Well, we are now living in that future. Nearly two years later what has changed?
We can start with a look at the Tiobe index for March 2015.
The top of the chart is still dominated Java and C - although their positions are reversed (C is now number 1), and both have declined slightly relative to the rest of the chart. C-family languages, therefore, still hold over 50% of the share, though all of the top 5 have had their share eroded since 2013. In fact, one of the stories of 2014 is the dramatic decline in the use of Objective-C as developers have looked for cross-platform alternatives when building mobile apps.
The most surprising entrant for me, though, is ABAP - SAPs COBOL-family 4GL. COBOL. That's a thing I didn't expect to be writing in 2015. COBOL. Let's take a moment to think about all those SAP developers who are using COBOL.
Now - back to the highly contentious question of what programming language a beginner should learn.
Let's remind myself of the criteria I set (which were not disputed in the commentary last time out - I'd be interested to hear if you think there are other criteria we should apply)
1. A REPL environment
I think this is an absolute prerequisite. I want to be able to type something on the screen, and see the result. Immediately. No messing about with compiling and linking and nonsense.
2. Good library support for popular data structures & algorithms
There should be good implementations of most popular data structures and algorithms. And I should be able to read and understand the source for them.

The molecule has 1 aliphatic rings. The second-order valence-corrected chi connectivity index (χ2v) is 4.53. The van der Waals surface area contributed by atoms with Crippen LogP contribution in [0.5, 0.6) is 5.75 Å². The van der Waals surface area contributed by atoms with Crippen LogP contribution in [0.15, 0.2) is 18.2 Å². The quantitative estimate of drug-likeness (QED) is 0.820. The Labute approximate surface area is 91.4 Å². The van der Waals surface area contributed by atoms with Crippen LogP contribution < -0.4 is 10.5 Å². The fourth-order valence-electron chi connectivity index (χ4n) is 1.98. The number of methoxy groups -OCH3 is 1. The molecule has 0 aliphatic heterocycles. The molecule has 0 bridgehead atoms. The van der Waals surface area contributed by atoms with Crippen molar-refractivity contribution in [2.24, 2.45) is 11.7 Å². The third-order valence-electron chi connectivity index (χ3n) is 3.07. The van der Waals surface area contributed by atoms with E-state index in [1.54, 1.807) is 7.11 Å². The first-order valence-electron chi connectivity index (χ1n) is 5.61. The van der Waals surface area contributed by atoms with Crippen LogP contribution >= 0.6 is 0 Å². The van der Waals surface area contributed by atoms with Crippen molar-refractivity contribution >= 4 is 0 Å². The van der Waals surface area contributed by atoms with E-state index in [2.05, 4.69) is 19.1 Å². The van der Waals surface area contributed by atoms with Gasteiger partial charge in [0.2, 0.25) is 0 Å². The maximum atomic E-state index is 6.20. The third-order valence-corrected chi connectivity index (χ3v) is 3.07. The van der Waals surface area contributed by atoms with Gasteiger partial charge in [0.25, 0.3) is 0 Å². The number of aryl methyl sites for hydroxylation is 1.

3. A clean, cruft-free syntax
Ideally, we remove as many of the language warts as possible (like the unnecessary braces of the C-family). The language should be simple, and expressive.
It should be easy to go from something like
And see self-similarity as we build up the constructs we are using.
4. A good balance of support for OO representations and functional techniques
This is the key challenge for a modern learning language. In my view, it is likely to be a primarily functional language with classes, rather than the other way around.
5. At least one free (as in beer) implementation
Pity the poor student. There shouldn't be a financial penalty for learning a language. I don't care whether it is free as in OSS/GPL/MIT free, or free as in "a zero-cost license in perpetuity". Your politics may vary.
6. A vibrant enthusiast community
There has to be an enthusiastic community around it. In part, this means it has to have some heritage, and a sense of future. People actively working on it in the academic sphere would be a good idea, too. And, ideally, some mainstream commercial use to avoid the accusation that it is just a toy language you are learning.
In 2015, I would add an additional criterion
7. Must be able to run on a Raspberry Pi
It is critical that we democratise our technology, and give the maximum number of people the opportunity to learn to program at a minimum cost. Raspberry Pi does exactly that. For the price of a family visit to the movies, you can have a programmable computer, and you can still buy drinks and snacks to get you through your all-day coding session.
And the winner is...
I think the case for learning F# is even more compelling than it was in 2013. You can use it to learn both functional and object oriented techniques, it has even broader industry support (that number 11 position on the TIOBE index is quite a powerful drive for adoption), and you can run it quite happily on Raspberry Pi.
Average salaries for developers, March 2015, in GBP
If you want to learn more about F#, then take a look at F#.org
I've written this post as a part of the UK's National Apprenticeship Week - to try to encourage people to get started with technical (especially software-based) apprenticeships. See #naw2015 on Twitter for more apprenticeship opportunities.